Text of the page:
And ultimately this same function – satisfying a universal human need – is the only claim that the allegedly more serious forms of drama have on our attention. Augustine, caught up in a violent overreaction against his own youthful obscession with “serious” drama, wrote that he understood the appeal of comedy but thought that tragedy was disgusting and perverse. Why go to the theater to intentionally make yourself miserable? In ethics and metaphysics I’ll take Augustine over Aristotle any day, but here, Aristotle knew better. We go because we must. Our spirits demand tragedy (and comedy) as our bodies demand food. That’s just how we’re built. And it’s the same with melodrama.
Speed Racer is the best melodrama I’ve seen in years. No doubt you already know the plot: Speed is a young racing prodigy who looks set to become the greatest racer of his time. But as soon as he wins his way into the big leagues, he discovers that the outcomes of the major races are fixed. He’s too clean to be bought and too good to be beaten, so the only way the fixers can ensure that their chosen racers win is by cheating – attaching hidden weapons to their cars. So Speed has to be twice as good to win. Cue fantastic racing-battle scenes.
Honestly, what more do you need? No doubt you could make a lousy movie out of that story. But you could also make a terrific movie out of it. And that’s what Speed Racer is.
If you want to know why it’s suddenly snowing horizontally, you’re missing the point.
Another reason people probably think Speed Racer is stupid when they shouldn’t is because it demands a full surrender to the narrative world. In the speedracerverse, everybody drives racecars, even to go shopping; monkeys are semi-intelligent; the hero’s actual, legal name is “Speed Racer” and his mother and father are named “Mom Racer” and “Pops Racer”; even the incorruptible Eliot Ness figure who helps Speed bring down the bad guys is named Inspector Detector. And no explanation is offered. The movie says, in effect: Here is the world where our story takes place; you can come in and join the party or you can go see some other movie.
Which is exactly as it should be. Every story must show you how its narrative universe differs from the real world, but trying to explain why its narrative universe differs from the real world is a fool’s errand.
And then there are the brazen plot devices. For instance, Speed is attacked while racing across a desert. Giant hammers and morningstars pop out of the cars. And just as you’re wondering how all this could be going on without the race officials noticing these giant honking weapons flying around, we cut to the TV announcer saying, “Wow, with all that sand being kicked up, it sure is hard to see what’s going on out there.”
Cheap? Stupid? It would be if it happened in an ordinary narrative, because it wouldn’t belong there. But in Speed Racer, that kind of thing is the narrative. “Stupid” stuff happens all the time in Monty Python, but nobody complains – because the stupid stuff is the whole point of Monty Python. And so, in that context, it’s not stupid at all; it’s brilliant comedy. Same here.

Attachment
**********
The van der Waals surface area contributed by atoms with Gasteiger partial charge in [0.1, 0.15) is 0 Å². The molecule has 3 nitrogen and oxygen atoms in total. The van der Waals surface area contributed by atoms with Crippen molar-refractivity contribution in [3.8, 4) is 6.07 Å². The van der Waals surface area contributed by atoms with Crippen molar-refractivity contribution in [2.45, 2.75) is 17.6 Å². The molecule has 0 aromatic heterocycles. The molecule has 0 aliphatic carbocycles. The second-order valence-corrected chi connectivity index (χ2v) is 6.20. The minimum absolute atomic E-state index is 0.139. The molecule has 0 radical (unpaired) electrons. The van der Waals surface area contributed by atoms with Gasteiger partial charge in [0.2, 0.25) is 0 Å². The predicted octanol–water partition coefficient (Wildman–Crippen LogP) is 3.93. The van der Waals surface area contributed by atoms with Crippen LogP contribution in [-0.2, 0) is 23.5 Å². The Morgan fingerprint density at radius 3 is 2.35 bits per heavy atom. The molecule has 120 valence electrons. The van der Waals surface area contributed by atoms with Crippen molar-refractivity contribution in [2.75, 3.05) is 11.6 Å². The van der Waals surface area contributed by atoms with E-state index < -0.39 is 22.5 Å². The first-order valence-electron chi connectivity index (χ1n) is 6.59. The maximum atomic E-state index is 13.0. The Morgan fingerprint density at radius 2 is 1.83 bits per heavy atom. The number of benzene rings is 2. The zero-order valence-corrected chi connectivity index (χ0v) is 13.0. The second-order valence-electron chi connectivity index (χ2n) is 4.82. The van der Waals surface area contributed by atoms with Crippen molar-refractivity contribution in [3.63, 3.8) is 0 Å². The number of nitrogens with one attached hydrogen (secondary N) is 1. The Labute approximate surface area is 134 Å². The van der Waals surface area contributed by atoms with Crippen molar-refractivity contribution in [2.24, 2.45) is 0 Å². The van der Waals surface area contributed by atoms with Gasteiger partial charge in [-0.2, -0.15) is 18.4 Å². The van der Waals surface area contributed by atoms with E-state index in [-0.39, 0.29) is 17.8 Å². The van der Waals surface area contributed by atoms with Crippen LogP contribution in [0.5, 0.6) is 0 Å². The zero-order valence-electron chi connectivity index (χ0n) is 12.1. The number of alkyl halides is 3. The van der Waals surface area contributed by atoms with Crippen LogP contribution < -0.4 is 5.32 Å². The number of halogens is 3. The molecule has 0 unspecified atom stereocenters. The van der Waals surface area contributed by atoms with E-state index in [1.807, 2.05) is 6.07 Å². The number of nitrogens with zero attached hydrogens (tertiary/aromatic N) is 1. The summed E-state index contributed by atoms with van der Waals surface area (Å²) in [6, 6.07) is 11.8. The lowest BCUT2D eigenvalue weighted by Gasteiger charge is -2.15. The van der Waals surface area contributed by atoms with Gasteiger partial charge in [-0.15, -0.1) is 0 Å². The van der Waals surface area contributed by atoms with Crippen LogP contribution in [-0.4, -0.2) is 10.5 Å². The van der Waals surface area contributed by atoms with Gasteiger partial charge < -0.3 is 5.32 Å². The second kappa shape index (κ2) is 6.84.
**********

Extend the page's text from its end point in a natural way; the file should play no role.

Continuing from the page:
Or if Monty Python is too lowbrow for you, consider the point Dorothy Sayers makes, in another context, in The Mind of the Maker. If you’re writing a novel and you can’t figure out how to get your hero out of the jam he’s in, it would be stupid and wrong to end the novel by writing “Joe suddenly inherited a fortune from a wealthy relative he didn’t know he had, and he used the money to solve all his problems.” On the other hand, you could write a really great novel that opens with the same sentence – a novel about a man who suddenly inherits a fortune. If something brazen and outrageous is stuck on arbitrarily to resolve a problem because you’re too lazy to resolve it in a way that’s organic to the plot, that’s poor storytelling. But there’s nothing wrong with having something brazen and outrageous in your story if that’s what the story is about.
Finally, there is the innovation in the way the digital effects are used. The filmmakers decisively abandon visual realism to an extent that is probably unprescedented for a mainstream movie. During moments of intense conflict, the background fades away, leaving only the main characters surrounded by lights and colors. Things children imagine become momentarily real. A scene will suddenly become a visual montage (complete with people floating randomly across the screen, delivering dialogue) and then return to the scene. And in the final race, once Speed has dispatched the main villain, the rest of the race goes by in a chaotic blur. I think this last scene must be what the critics are thinking of when they complain that the effects are so heavy-handed you can’t tell what’s going on; at least it was the only scene where I couldn’t tell what was going on. But that’s clearly intentional. Once Speed has beaten the bad guy, it’s a given that he’ll win the race. So the fimmakers spare us the tedium of watching it.
To a critic worried about the negative effect of computer effects on filmmaking, all this must come across as reductive – effects intruding into scenes where they don’t belong. But the surreal visual style serves the melodramatic narrative very well. The whole point of melodrama is to clear away all the inevitable complexities of the real world in order to isolate and focus our attention on the stark, even painfully simple moral realities that always lie behind those complexities. People are always a complex blend of good and bad, but good and bad themselves are always simple. The point of melodrama is to tap into that simpler level of truth so that we can experience it, in narrative form, free of the complexities that always cloud it in the real world. What better way to visualize that experience than to have the background fade away as Speed struggles to overcome a thug sent to kill him?
Obviously all this explication is negative – an explanation of why Speed Racer is not dumb. None of that establishes that it is any good.
Fortunately, the producers have spared me a lot of effort by releasing the first seven minutes of the movie for free on the web:
If that doesn’t sell you on the movie, nothing I write will. Do yourself a favor and give it a chance.
But don’t miss Iron Man, either.